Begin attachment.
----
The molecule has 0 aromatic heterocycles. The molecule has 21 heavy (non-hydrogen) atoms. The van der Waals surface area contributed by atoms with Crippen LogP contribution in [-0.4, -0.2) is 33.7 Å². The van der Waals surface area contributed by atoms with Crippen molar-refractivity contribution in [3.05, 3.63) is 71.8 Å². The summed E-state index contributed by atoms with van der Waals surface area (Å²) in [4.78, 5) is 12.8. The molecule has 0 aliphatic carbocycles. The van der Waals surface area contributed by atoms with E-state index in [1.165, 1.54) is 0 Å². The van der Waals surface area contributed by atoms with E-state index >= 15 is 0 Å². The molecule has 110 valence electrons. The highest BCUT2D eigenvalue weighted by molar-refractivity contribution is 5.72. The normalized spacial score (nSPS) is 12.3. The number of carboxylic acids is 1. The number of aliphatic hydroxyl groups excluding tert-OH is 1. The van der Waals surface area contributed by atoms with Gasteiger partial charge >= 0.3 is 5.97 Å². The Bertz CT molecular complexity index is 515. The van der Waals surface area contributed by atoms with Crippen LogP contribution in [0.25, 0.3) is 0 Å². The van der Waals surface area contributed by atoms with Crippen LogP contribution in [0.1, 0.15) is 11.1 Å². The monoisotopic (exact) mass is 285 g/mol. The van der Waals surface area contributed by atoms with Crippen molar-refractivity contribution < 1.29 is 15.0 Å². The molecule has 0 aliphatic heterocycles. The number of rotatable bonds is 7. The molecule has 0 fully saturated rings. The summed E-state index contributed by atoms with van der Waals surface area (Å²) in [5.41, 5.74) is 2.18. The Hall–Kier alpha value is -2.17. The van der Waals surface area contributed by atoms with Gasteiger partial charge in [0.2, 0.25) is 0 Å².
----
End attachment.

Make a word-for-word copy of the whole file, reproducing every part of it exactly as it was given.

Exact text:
The molecule has 0 aromatic heterocycles. The molecule has 21 heavy (non-hydrogen) atoms. The van der Waals surface area contributed by atoms with Crippen LogP contribution in [-0.4, -0.2) is 33.7 Å². The van der Waals surface area contributed by atoms with Crippen molar-refractivity contribution in [3.05, 3.63) is 71.8 Å². The summed E-state index contributed by atoms with van der Waals surface area (Å²) in [4.78, 5) is 12.8. The molecule has 0 aliphatic carbocycles. The van der Waals surface area contributed by atoms with E-state index in [1.165, 1.54) is 0 Å². The van der Waals surface area contributed by atoms with E-state index >= 15 is 0 Å². The molecule has 110 valence electrons. The highest BCUT2D eigenvalue weighted by molar-refractivity contribution is 5.72. The normalized spacial score (nSPS) is 12.3. The number of carboxylic acids is 1. The number of aliphatic hydroxyl groups excluding tert-OH is 1. The van der Waals surface area contributed by atoms with Gasteiger partial charge >= 0.3 is 5.97 Å². The Bertz CT molecular complexity index is 515. The van der Waals surface area contributed by atoms with Crippen LogP contribution in [0.25, 0.3) is 0 Å². The van der Waals surface area contributed by atoms with Crippen LogP contribution in [0.1, 0.15) is 11.1 Å². The monoisotopic (exact) mass is 285 g/mol. The van der Waals surface area contributed by atoms with Crippen molar-refractivity contribution < 1.29 is 15.0 Å². The molecule has 0 aliphatic heterocycles. The number of rotatable bonds is 7. The molecule has 0 fully saturated rings. The summed E-state index contributed by atoms with van der Waals surface area (Å²) in [5.41, 5.74) is 2.18. The Hall–Kier alpha value is -2.17. The van der Waals surface area contributed by atoms with Gasteiger partial charge in [0.2, 0.25) is 0 Å².